Background and Purpose: Parvalbumin (PV)-positive neurons are a type of neuron in the lateral globus pallidus (LGP) which plays an important role in motor control. The present study investigated the effect of histamine on LGPPV neurons and motor behaviour.
Experimental Approach: Histamine levels in LGP as well as its histaminergic innervation were determined through brain stimulation, microdialysis, anterograde tracing and immunostaining. Mechanisms of histamine action were detected by immunostaining, single-cell qPCR, whole-cell patch-clamp recording, optogenetic stimulation and CRISPR/Cas9 gene-editing techniques. The effect of histamine on motor behaviour was detected by animal behavioural tests.
Key Results: A direct histaminergic innervation in LGP from the tuberomammillary nucleus (TMN) and a histamine-induced increase in the intrinsic excitability of LGPPV neurons were determined by pharmacological blockade or by genetic knockout of the histamine H1 receptor (H1R)-coupled TWIK-related potassium channel-1 (TREK-1) and the small-conductance calcium-activated potassium channel (SK3), as well as by activation or overexpression of the histamine H2 receptor (H2R)-coupled hyperpolarization-activated cyclic nucleotide-gated channel (HCN2). Histamine negatively regulated the STN → LGPGlu transmission in LGPPV neurons via the histamine H3 receptor (H3R), whereas blockage or knockout of H3R increased the intrinsic excitability of LGPPV neurons.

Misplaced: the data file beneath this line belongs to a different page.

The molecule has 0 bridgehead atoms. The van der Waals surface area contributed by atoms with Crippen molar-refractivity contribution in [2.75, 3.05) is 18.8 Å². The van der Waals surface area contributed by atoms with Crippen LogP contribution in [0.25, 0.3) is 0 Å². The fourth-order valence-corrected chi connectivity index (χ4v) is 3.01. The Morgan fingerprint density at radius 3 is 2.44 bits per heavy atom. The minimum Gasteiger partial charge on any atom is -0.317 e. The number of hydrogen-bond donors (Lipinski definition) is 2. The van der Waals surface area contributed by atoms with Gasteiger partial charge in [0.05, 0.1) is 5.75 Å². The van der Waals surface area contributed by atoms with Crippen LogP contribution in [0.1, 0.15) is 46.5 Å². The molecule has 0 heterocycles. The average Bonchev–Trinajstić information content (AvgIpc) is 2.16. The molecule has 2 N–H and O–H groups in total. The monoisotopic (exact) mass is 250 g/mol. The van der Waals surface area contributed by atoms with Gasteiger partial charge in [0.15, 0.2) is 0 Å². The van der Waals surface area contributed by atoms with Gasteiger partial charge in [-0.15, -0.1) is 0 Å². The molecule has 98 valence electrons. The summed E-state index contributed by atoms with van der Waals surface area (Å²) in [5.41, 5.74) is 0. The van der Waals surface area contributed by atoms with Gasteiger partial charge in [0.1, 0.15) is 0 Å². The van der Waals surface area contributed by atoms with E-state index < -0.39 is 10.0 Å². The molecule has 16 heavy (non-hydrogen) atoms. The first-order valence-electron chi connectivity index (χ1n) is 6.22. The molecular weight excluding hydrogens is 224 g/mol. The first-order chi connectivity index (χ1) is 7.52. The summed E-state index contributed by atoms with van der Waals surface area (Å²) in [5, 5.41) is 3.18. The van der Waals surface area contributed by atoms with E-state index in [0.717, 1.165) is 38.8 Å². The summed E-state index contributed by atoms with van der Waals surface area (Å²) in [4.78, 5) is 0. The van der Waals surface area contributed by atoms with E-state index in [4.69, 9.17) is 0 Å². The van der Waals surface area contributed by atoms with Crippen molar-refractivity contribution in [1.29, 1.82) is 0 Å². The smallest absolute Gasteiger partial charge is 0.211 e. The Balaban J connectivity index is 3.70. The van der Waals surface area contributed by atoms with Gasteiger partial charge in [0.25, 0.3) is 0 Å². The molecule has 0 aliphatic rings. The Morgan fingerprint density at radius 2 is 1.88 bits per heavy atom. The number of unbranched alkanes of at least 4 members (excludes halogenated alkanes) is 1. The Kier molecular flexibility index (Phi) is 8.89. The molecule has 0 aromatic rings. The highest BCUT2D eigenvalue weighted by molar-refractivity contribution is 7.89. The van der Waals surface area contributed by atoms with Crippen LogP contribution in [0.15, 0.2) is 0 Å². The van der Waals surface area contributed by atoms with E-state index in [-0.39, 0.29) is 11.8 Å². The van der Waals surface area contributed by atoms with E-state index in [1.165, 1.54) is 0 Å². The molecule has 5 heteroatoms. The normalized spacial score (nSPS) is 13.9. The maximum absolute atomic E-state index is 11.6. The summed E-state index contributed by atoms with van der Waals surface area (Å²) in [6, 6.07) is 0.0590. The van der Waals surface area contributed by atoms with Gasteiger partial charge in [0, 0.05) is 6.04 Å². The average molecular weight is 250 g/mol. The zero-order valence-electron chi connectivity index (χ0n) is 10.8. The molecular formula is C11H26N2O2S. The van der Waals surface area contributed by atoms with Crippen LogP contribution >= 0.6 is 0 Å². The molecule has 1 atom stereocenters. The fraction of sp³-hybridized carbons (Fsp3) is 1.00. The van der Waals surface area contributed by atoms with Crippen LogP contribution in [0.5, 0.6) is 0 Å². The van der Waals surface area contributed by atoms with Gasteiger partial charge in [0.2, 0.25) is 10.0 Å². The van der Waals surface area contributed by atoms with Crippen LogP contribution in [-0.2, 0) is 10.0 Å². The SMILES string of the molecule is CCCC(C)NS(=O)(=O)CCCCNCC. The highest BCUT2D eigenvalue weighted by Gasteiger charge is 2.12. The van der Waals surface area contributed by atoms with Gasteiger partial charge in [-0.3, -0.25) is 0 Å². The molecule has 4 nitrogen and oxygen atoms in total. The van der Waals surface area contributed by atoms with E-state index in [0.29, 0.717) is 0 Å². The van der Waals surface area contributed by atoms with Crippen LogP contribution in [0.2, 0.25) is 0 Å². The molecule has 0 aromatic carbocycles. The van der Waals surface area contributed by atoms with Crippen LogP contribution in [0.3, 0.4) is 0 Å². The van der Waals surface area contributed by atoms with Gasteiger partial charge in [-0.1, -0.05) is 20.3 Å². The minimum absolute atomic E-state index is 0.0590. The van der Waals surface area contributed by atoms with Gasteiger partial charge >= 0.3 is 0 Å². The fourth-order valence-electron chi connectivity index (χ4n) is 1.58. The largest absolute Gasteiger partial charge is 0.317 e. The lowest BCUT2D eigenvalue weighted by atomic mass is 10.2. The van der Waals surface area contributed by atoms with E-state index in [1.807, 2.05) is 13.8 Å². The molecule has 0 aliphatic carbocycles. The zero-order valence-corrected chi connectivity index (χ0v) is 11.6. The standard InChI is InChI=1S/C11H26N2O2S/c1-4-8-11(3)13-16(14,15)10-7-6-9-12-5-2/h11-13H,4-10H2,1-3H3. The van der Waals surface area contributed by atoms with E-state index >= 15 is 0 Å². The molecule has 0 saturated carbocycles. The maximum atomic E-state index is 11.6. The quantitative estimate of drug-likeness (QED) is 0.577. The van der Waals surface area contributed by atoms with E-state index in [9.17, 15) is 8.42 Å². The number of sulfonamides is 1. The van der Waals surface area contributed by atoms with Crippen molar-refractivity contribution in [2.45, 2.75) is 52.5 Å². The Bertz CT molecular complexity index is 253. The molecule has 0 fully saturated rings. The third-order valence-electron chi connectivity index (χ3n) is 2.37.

Conclusions and Implications: Our results indicated that the endogenous histaminergic innervation in the LGP can bidirectionally promote motor control by increasing the intrinsic excitability of LGPPV neurons through postsynaptic H1R and H2R, albeit its action was negatively regulated by the presynaptic H3R, thereby suggesting possible role of histamine in motor deficits manifested in Parkinson’s disease (PD).
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